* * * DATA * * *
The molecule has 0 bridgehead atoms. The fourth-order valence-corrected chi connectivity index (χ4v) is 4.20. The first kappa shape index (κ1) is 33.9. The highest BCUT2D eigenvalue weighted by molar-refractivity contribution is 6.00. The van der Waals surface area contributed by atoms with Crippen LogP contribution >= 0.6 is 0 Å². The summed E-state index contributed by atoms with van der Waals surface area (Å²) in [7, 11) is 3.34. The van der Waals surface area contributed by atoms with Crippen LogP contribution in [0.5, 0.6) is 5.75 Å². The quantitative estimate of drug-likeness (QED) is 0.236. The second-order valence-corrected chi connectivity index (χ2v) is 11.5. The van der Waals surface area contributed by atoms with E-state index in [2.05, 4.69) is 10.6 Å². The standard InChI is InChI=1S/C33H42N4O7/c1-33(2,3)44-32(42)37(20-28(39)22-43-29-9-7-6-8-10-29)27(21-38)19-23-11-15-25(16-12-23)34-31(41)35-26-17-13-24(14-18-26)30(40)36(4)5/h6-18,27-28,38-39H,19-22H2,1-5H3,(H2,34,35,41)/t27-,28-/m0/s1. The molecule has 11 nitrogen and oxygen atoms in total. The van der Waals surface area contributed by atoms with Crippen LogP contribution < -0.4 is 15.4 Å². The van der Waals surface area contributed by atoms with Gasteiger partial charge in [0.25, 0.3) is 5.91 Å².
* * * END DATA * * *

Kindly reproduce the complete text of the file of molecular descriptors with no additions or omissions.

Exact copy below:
The molecule has 0 bridgehead atoms. The fourth-order valence-corrected chi connectivity index (χ4v) is 4.20. The first kappa shape index (κ1) is 33.9. The highest BCUT2D eigenvalue weighted by molar-refractivity contribution is 6.00. The van der Waals surface area contributed by atoms with Crippen LogP contribution >= 0.6 is 0 Å². The summed E-state index contributed by atoms with van der Waals surface area (Å²) in [7, 11) is 3.34. The van der Waals surface area contributed by atoms with Crippen LogP contribution in [0.5, 0.6) is 5.75 Å². The quantitative estimate of drug-likeness (QED) is 0.236. The second-order valence-corrected chi connectivity index (χ2v) is 11.5. The van der Waals surface area contributed by atoms with E-state index in [2.05, 4.69) is 10.6 Å². The standard InChI is InChI=1S/C33H42N4O7/c1-33(2,3)44-32(42)37(20-28(39)22-43-29-9-7-6-8-10-29)27(21-38)19-23-11-15-25(16-12-23)34-31(41)35-26-17-13-24(14-18-26)30(40)36(4)5/h6-18,27-28,38-39H,19-22H2,1-5H3,(H2,34,35,41)/t27-,28-/m0/s1. The molecule has 11 nitrogen and oxygen atoms in total. The van der Waals surface area contributed by atoms with Crippen LogP contribution < -0.4 is 15.4 Å². The van der Waals surface area contributed by atoms with Gasteiger partial charge in [0.25, 0.3) is 5.91 Å².